Memo Released to Gawker Details Further Evidence of CIA Hand in Zero Dark Thirty ProductionSubmitted by Jefferson on Tue, 05/07/2013 - 16:40
May 06, 2013| News | Lucy Steigerwald
Director Kathryn Bigelow’s cinematic valentine to dogged CIA sisters doin’ it and taking out Osama Bin Laden for themselves, Zero Dark Thirty, was controversial long before it was released last December. Initially there were rumors the film would be released two months before the 2012 election, ideally placed to give Obama a Bin Laden-killing bump. The movie ended up being released a month after Obama won his second term, but neither that nor half a dozen Oscar nominations, nor a collection of plum reviews could make everyone forget that the CIA had a hand in the movie. Newly released memos obtained by Gawker’s Adrian Chen confirm that, and further detail the level of the agency’s involvement in the production.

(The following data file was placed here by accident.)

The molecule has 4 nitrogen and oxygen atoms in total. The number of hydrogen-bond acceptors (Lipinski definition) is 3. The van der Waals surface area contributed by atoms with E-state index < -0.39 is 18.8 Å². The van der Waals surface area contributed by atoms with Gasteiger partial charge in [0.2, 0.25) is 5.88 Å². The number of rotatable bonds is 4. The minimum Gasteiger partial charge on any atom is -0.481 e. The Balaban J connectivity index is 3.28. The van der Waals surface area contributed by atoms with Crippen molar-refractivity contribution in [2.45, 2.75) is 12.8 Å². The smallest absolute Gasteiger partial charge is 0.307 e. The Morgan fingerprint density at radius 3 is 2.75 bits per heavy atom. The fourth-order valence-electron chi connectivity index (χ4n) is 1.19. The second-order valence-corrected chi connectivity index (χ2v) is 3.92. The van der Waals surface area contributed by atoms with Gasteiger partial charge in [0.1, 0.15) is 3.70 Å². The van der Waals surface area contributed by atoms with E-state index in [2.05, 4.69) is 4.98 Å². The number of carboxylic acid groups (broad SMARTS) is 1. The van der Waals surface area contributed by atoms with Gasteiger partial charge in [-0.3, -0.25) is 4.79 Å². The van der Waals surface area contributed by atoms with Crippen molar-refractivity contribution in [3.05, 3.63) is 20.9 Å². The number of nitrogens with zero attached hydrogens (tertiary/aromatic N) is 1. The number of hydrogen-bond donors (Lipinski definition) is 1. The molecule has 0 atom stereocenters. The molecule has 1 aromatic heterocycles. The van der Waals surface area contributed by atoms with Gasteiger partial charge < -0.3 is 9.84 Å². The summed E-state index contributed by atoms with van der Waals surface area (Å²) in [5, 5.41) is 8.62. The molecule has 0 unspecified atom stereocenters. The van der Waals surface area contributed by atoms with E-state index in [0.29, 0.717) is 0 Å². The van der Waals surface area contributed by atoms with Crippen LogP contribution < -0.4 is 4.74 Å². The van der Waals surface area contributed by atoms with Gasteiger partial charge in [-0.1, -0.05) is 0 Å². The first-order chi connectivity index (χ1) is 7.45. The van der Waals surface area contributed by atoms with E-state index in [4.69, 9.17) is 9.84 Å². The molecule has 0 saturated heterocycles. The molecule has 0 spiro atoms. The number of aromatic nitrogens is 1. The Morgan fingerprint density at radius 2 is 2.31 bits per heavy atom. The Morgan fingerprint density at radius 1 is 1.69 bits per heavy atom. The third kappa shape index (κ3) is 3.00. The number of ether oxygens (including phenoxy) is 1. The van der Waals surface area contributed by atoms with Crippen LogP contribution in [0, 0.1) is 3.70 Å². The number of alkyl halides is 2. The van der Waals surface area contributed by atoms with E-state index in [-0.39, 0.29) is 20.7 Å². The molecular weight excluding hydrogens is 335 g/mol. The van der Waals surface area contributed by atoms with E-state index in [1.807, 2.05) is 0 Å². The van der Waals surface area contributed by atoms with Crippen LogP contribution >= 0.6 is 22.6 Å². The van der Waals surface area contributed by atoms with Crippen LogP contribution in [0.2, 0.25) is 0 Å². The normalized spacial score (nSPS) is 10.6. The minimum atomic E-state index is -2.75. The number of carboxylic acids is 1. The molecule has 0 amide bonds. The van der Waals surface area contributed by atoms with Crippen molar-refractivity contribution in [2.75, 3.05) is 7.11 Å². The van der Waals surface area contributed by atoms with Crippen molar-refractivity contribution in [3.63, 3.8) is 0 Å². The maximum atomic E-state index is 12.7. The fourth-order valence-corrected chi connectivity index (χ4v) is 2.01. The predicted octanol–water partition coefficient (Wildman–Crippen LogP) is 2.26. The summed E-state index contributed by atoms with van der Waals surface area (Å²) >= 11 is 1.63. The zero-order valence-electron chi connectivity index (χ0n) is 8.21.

As Sean A. McElwee noted last month at Antiwar, U.S. Army involvement in Hollywood is nothing new. CIA is newer, but that still happened previous to Bigelow and writer Mark Boal’s production. Additionally, the difference between Army involvement in, say Pearl Harbor as opposed to Zero Dark Thirty is that the story of the former is much more widely known — there were thousands of witnesses to the Japanese attack — and has had sixty years to simmer. Plus, the incentive for filmmakers to work with military “minders’ is usually access to shiny Pentagon goods. Access in this case means access to the truth that rest of us are not permitted to know in its entirety.